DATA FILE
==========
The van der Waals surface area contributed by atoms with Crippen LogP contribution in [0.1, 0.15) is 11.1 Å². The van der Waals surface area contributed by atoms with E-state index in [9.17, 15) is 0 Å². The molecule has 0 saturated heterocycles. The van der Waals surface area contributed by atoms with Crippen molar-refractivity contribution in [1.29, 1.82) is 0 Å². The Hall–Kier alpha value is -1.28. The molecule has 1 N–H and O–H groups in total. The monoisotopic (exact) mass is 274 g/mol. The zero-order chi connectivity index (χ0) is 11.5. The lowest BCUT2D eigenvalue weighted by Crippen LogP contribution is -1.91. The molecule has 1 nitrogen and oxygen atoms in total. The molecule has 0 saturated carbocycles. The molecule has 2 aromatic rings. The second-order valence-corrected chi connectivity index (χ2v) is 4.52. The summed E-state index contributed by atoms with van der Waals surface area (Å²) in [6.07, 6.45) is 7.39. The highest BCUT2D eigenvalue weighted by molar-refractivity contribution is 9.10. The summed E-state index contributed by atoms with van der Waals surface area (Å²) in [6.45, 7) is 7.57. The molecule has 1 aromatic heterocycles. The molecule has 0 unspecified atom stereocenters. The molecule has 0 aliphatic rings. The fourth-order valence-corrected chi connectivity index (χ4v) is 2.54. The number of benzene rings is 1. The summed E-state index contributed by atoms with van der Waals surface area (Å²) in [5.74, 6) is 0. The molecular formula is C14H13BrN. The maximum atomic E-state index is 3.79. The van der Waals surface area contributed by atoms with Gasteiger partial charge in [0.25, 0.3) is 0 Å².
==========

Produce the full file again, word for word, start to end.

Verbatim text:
The van der Waals surface area contributed by atoms with Crippen LogP contribution in [0.1, 0.15) is 11.1 Å². The van der Waals surface area contributed by atoms with E-state index in [9.17, 15) is 0 Å². The molecule has 0 saturated heterocycles. The van der Waals surface area contributed by atoms with Crippen molar-refractivity contribution in [1.29, 1.82) is 0 Å². The Hall–Kier alpha value is -1.28. The molecule has 1 N–H and O–H groups in total. The monoisotopic (exact) mass is 274 g/mol. The zero-order chi connectivity index (χ0) is 11.5. The lowest BCUT2D eigenvalue weighted by Crippen LogP contribution is -1.91. The molecule has 1 nitrogen and oxygen atoms in total. The molecule has 0 saturated carbocycles. The molecule has 2 aromatic rings. The second-order valence-corrected chi connectivity index (χ2v) is 4.52. The summed E-state index contributed by atoms with van der Waals surface area (Å²) in [6.07, 6.45) is 7.39. The highest BCUT2D eigenvalue weighted by molar-refractivity contribution is 9.10. The summed E-state index contributed by atoms with van der Waals surface area (Å²) in [6.45, 7) is 7.57. The molecule has 1 aromatic heterocycles. The molecule has 0 unspecified atom stereocenters. The molecule has 0 aliphatic rings. The fourth-order valence-corrected chi connectivity index (χ4v) is 2.54. The number of benzene rings is 1. The summed E-state index contributed by atoms with van der Waals surface area (Å²) in [5.74, 6) is 0. The molecular formula is C14H13BrN. The maximum atomic E-state index is 3.79. The van der Waals surface area contributed by atoms with Gasteiger partial charge in [0.25, 0.3) is 0 Å².